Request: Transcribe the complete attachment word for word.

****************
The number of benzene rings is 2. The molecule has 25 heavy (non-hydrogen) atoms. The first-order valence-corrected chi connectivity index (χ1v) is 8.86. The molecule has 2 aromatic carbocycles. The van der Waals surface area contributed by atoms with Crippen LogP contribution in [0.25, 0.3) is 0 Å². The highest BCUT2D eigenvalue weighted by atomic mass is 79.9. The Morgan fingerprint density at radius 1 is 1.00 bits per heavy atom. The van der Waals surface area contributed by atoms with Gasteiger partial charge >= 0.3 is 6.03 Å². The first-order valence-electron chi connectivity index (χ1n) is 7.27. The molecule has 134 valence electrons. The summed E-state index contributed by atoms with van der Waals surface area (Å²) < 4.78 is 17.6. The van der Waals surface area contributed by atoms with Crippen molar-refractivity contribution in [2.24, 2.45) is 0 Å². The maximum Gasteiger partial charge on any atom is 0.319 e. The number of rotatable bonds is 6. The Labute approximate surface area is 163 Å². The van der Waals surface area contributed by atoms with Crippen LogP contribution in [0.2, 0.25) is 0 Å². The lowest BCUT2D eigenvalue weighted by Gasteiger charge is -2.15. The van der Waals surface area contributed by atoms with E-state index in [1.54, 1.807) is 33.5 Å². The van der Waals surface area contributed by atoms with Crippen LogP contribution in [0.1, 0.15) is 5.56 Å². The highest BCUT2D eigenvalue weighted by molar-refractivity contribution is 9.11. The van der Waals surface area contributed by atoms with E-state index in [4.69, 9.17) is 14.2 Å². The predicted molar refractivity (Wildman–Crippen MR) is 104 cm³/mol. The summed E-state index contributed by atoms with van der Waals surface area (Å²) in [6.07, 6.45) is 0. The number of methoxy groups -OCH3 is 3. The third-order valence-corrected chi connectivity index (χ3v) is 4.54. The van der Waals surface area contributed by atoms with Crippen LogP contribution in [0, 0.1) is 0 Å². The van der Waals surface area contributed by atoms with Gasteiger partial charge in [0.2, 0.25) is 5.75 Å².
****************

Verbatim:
The number of benzene rings is 2. The molecule has 25 heavy (non-hydrogen) atoms. The first-order valence-corrected chi connectivity index (χ1v) is 8.86. The molecule has 2 aromatic carbocycles. The van der Waals surface area contributed by atoms with Crippen LogP contribution in [0.25, 0.3) is 0 Å². The highest BCUT2D eigenvalue weighted by atomic mass is 79.9. The Morgan fingerprint density at radius 1 is 1.00 bits per heavy atom. The van der Waals surface area contributed by atoms with Gasteiger partial charge >= 0.3 is 6.03 Å². The first-order valence-electron chi connectivity index (χ1n) is 7.27. The molecule has 134 valence electrons. The summed E-state index contributed by atoms with van der Waals surface area (Å²) < 4.78 is 17.6. The van der Waals surface area contributed by atoms with Crippen molar-refractivity contribution in [2.24, 2.45) is 0 Å². The maximum Gasteiger partial charge on any atom is 0.319 e. The number of rotatable bonds is 6. The Labute approximate surface area is 163 Å². The van der Waals surface area contributed by atoms with Crippen LogP contribution in [0.2, 0.25) is 0 Å². The lowest BCUT2D eigenvalue weighted by Gasteiger charge is -2.15. The van der Waals surface area contributed by atoms with E-state index in [1.54, 1.807) is 33.5 Å². The van der Waals surface area contributed by atoms with Crippen LogP contribution in [0.1, 0.15) is 5.56 Å². The highest BCUT2D eigenvalue weighted by molar-refractivity contribution is 9.11. The van der Waals surface area contributed by atoms with E-state index in [4.69, 9.17) is 14.2 Å². The predicted molar refractivity (Wildman–Crippen MR) is 104 cm³/mol. The summed E-state index contributed by atoms with van der Waals surface area (Å²) in [6.07, 6.45) is 0. The number of methoxy groups -OCH3 is 3. The third-order valence-corrected chi connectivity index (χ3v) is 4.54. The van der Waals surface area contributed by atoms with Crippen LogP contribution in [0, 0.1) is 0 Å². The van der Waals surface area contributed by atoms with Gasteiger partial charge in [0.2, 0.25) is 5.75 Å².